Marketing Your Upgrade

How you showcase the upgrade is yet another crucial aspect of the opn-in form. You might be offering the coolest PDF guide in the world. But if nobody knows what it is then why would they want it?

Written copy sells and it’s always something you need to consider. Sometimes you can get away with smaller text-based forms or simple CTA buttons. The only way to know is through A/B testing so try a lot of different styles to see what works.

And try adding multiple opt-in fields within the post. You could have one near the beginning, another fixed in the middle, and one at the very end of the article. This way readers continually see what you’re offering and hopefully it draws their attention.

The example above from Authority Hacker doesn’t use any special graphics or previews. It just has large text with bright colors to grab your attention.

This is certainly a way to go if you can’t find any graphics to use. But you might see better results if you can get screenshots from your resource added to the form.

A much simpler example can be seen at the bottom of this post by Wishpond. It just has a blue CTA button with a bit of white text.

Each piece of content has a unique target audience so you’ll want to design your opt-ins for those readers. There isn’t really a “right” way to do this.

I recommend studying your favorite blogs and keep a sharp eye for these content upgrades. They’re hard to miss and the ones you do miss probably aren’t that good.

Read their copy and see how they push their upgrade. Does it make you want to sign up? Is there incentive?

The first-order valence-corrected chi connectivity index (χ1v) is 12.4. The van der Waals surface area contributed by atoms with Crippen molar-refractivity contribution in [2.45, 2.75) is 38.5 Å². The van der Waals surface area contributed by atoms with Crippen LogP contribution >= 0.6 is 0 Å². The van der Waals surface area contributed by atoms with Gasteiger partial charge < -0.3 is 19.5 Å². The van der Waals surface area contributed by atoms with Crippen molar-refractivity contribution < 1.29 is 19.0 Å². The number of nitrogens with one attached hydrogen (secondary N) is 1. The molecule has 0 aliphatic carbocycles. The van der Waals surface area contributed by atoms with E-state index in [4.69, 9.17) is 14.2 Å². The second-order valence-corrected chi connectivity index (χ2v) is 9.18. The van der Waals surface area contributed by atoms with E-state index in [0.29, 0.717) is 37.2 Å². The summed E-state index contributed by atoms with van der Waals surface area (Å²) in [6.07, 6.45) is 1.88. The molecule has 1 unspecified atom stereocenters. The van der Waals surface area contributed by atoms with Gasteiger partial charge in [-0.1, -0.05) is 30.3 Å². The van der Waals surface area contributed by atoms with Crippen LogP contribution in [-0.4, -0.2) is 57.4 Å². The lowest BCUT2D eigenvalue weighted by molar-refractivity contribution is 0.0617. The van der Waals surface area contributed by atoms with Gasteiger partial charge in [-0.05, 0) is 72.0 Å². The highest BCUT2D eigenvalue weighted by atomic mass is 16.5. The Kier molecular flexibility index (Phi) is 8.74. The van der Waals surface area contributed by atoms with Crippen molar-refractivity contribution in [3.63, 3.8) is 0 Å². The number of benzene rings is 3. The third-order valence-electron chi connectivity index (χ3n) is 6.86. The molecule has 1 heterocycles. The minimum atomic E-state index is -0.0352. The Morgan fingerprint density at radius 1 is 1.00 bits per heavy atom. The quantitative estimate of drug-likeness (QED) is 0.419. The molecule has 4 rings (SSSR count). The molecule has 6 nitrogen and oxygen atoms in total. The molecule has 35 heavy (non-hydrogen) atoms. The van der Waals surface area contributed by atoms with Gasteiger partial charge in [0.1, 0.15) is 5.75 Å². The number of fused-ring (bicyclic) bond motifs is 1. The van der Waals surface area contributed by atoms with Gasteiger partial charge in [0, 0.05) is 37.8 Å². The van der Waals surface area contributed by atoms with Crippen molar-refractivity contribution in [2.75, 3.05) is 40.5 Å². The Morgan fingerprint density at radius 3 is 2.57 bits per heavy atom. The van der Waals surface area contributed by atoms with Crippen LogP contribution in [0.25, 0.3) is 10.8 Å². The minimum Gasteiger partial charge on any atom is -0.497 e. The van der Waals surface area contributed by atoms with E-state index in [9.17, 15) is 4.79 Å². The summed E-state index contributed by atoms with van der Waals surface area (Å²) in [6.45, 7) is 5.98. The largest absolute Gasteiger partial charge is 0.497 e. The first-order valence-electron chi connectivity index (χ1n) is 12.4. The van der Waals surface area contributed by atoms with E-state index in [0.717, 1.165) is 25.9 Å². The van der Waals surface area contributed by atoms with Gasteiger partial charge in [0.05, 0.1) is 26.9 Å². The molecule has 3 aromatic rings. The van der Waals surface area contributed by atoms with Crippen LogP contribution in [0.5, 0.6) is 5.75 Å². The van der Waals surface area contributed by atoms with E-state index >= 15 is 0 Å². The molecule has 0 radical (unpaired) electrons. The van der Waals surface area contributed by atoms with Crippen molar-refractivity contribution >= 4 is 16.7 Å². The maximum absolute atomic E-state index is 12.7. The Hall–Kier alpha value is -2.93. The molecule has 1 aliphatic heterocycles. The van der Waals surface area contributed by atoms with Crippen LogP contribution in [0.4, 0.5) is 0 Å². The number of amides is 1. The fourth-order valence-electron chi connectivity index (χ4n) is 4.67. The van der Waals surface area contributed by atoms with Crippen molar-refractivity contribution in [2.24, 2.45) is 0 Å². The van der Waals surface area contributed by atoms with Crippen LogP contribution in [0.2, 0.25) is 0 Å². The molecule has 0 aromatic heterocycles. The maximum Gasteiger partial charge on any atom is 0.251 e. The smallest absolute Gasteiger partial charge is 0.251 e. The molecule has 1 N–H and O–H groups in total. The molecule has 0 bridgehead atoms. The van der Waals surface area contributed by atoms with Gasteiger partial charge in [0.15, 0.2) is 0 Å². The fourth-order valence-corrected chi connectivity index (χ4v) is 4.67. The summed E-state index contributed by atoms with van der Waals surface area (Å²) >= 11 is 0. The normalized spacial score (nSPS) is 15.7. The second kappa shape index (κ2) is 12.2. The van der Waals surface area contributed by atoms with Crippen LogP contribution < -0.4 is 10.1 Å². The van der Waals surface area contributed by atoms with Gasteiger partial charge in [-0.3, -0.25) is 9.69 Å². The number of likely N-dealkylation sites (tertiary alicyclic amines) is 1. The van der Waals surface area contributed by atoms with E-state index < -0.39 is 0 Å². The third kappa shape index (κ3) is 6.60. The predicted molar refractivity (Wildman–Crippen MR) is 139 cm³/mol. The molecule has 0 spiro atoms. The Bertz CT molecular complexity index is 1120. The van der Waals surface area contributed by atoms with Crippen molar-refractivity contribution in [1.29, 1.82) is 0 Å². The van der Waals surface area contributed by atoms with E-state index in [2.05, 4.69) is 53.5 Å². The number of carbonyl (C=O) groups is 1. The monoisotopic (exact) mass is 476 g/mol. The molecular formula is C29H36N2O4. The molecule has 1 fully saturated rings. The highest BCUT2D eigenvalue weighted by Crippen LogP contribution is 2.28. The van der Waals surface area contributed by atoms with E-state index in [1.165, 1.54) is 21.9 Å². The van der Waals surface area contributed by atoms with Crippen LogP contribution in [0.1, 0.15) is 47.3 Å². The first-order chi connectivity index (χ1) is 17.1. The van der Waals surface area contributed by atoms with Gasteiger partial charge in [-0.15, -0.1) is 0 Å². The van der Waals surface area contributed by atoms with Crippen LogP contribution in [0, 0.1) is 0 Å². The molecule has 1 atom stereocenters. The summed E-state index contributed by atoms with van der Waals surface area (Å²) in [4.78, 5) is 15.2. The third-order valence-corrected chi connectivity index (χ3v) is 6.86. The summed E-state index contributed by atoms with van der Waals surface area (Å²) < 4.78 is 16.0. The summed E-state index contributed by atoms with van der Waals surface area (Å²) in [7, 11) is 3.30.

This Forbes post just has a simple text link near the bottom of the article. No button, no graphics, nothing. Just a link pushing an e-book on the billionaire’s secrets of wealth, a very magnetic link which ultimately leads to this lander.

Follow whatever marketing strategies work best for your resource. Be willing to test and don’t get stuck with one specific method.

The more marketing techniques you try the more likely you are to find one that converts well.

Visuals Sell

Along with amazing sales copy you should also try adding visuals to the top-in form.

These can be simple graphics, mockups, photographs, or pretty much anything that represents your freebie. It doesn’t matter what you’re giving away as long as it’s clearly noticeable.

Take for example this opt-in field in the sidebar of Michael Hyatt’s website.

It specifically targets the headline of the post by promoting a free e-book on shaving 10 hours off your workweek. The book cover mockup is placed into the form to draw attention.

You can find tons of free ebook mockup PSDs in Google which you can modify for your opt-in field. Just take the front cover design and paste it onto these skewed mockups. A gorgeous eye-catching visual ready in minutes.

But visuals aren’t just pictures or graphics. You also want to think about your opt-in field colors, fonts, and related aesthetics like spacing.

According to Brian Dean’s post a yellow opt-in box near the top works very well. This color draws attention and if you’re offering something cool it will get people interested.

But just because one visual technique works on Brian’s blog doesn’t mean it’ll work for you.

Testing is the name of the game so don’t get discouraged if you can’t find a winning design right away. Just be consistent and keep trying.

A great content upgrade doesn’t always sell itself so you’ll need to push for growth. But it also doesn’t take much to get people interested. Place yourself in the shoes of a typical visitor and design your opt-in form with the goal of getting their attention.

Moving Forward

Content upgrades should become a staple for any site with a newsletter. They do take patience to set up and you’ll need to put in effort creating a valuable asset.

But if you already have a large blog with a sizable audience then you’ll have content ready to optimize. Hopefully the tips & examples in this post can get you started on the right foot.